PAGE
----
This Israeli series is a psychological thriller akin to classics films Single White Female—or even campier flicks like The Hand That Rocks The Cradle—except with the special twist that the woman at the center of it all is fully aware that she’s being manipulated. The question, really, is why is she letting this happen? Is it her quest for fame? Boredom? Jealousy of a younger woman’s freedom, of not being tied down to a husband and kids? The answer is kind of up to the audience to decide as they watch the titular Alice (Ayelet Zurer), a director who once made highly regarded avant garde films and now is relegated to silly commercials, agree to direct her actor husband (Gal Toren’s David) in a tantalizing and dangerous film that co-stars its free-spirited writer, Sophie (Lihi Kornowski). In doing so, Alice becomes obsessed with the plot and her new collaborator’s script and personal life—and if the truth is stranger than fiction. — Whitney Friedlander
Given how unkindly television and film routinely treat female journalists, it’s possible that Hilde Lisko, star Brooklynn Prince’s resolute lead in the new Apple TV+ series, Home Before Dark, might be just the kind of female journalist hero that we need right now. Inspired by award-winning crime reporter Hilde Lysiak, the character has an almost supernatural memory for detail, knows how to build up a rapport with local law enforcement (and decipher which ones she can trust), and isn’t afraid to stand up to established community leaders who may be hiding the truth.
She’s also nine.
Set amid a damp and murky small-town logging community that seems specially made to delight the likes of Special Agent Dale Cooper, Home Before Dark follows the Lisko family as they move to dad Matt’s (Jim Sturgess) childhood home from Brooklyn after he loses his newspaper job. This sets off a chain of events that has Hilde on the case of a potential massive cover-up of a child abduction in the 1980s that envelopes everyone from the sheriff and mayor to Hilde’s grandfather, dad, and school principal.
I appreciate that there is an effort, both by Prince and the writers, to make sure that Hilde is more than just some one-dimensional cute or precocious brat, and that there seems to be some serious fire in her veins when police officers initially dismiss her with a pat on the head. And do I indeed want to see—and do I want mine and other kids to see—an intrepid female reporter on the case? Yep. Do I wish that there were more adult versions of her on screen? Of course. But do I also wish the particulars of the job were handled more responsibly, especially in the era of fake news, and certainly if kids were going to watch? Uh huh. [Full Review] —Whitney Friedlander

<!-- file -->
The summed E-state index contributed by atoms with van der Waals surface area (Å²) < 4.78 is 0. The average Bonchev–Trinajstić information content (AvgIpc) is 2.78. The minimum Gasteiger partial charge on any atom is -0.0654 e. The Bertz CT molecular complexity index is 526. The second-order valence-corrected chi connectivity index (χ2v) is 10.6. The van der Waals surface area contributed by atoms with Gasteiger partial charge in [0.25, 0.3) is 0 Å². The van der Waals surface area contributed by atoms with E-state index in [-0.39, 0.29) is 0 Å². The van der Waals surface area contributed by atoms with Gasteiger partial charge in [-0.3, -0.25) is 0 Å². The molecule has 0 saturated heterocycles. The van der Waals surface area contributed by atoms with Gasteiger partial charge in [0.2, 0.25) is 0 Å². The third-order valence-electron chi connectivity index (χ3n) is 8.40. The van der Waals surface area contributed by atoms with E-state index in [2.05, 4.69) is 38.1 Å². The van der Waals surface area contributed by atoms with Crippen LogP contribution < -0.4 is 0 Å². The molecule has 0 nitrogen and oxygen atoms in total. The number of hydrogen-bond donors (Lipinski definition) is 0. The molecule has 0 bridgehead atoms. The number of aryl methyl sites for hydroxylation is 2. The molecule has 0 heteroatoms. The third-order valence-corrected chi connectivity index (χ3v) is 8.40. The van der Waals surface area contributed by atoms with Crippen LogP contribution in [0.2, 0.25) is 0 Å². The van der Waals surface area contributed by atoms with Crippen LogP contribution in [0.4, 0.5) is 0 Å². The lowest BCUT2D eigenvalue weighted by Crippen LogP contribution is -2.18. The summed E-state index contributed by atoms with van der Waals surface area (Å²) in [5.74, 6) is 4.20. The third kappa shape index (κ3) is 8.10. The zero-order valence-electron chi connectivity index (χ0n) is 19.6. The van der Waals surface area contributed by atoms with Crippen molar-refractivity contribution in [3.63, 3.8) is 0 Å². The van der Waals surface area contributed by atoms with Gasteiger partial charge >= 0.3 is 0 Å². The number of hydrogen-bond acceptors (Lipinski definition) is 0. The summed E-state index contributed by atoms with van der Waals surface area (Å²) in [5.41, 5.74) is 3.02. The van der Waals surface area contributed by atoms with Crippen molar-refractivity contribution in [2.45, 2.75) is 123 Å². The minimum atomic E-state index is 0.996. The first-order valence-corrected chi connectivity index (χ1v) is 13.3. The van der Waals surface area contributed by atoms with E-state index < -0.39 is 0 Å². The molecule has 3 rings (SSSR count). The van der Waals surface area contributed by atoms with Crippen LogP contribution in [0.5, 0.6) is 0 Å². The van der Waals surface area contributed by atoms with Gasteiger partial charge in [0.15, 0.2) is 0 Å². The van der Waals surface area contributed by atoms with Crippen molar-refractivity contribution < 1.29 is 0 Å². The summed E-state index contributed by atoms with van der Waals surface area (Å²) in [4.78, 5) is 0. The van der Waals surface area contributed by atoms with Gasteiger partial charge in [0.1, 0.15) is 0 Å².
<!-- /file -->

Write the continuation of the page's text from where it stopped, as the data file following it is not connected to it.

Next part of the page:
Despite all the mystery surrounding her long, hermetic life, it’s hard to imagine that the real Emily Dickinson (she of the poetic syntax so wildly removed from the style of her time that it wasn’t until 1955 that publishers stopped editing all her linguistic ecstasies into comparatively dull normalcy), wouldn’t get a kick out of Dickinson, Alena Smith and Hailee Steinfeld’s lovingly weird imagining of the poet’s young adulthood. Dickinson is so fun and so strange and so tireless in handing out little moments of character development, with wildly original mood setting, you could watch thousands of hours of television and still not think to expect, of course, the Dickinson who scrawled out “Wild nights – Wild nights!” and left behind thousands of scraps of genius in a locked chest would dig it.
To be clear, this is not me saying that rapturous anachronisms of Dickinson will be to everyone’s taste. Would Emily’s parents, in reality or as played here by Toby Huss and Jane Krakowski, be into it? Nah. Emily’s peers? Sue (Ella Hunt)—yes. George (Samuel Farnsworth)—yes. Everyone else—it depends. You? Who’s to say! Death showing up in the guise of Wiz Khalifa in a black silk top hat inside a ghostly black carriage to take Emily (Steinfeld) away from the funeral of her bosom friend/true love Sue’s last remaining sister (as Billie Eilish’s “bury a friend” pulses underneath the dialogue almost too quiet to hear) will read to many as try-hard poptimist-adjacent gimmick, and it feels likely that Apple is trying to buy the affections of a Gen Z audience through clout rather than substance. But.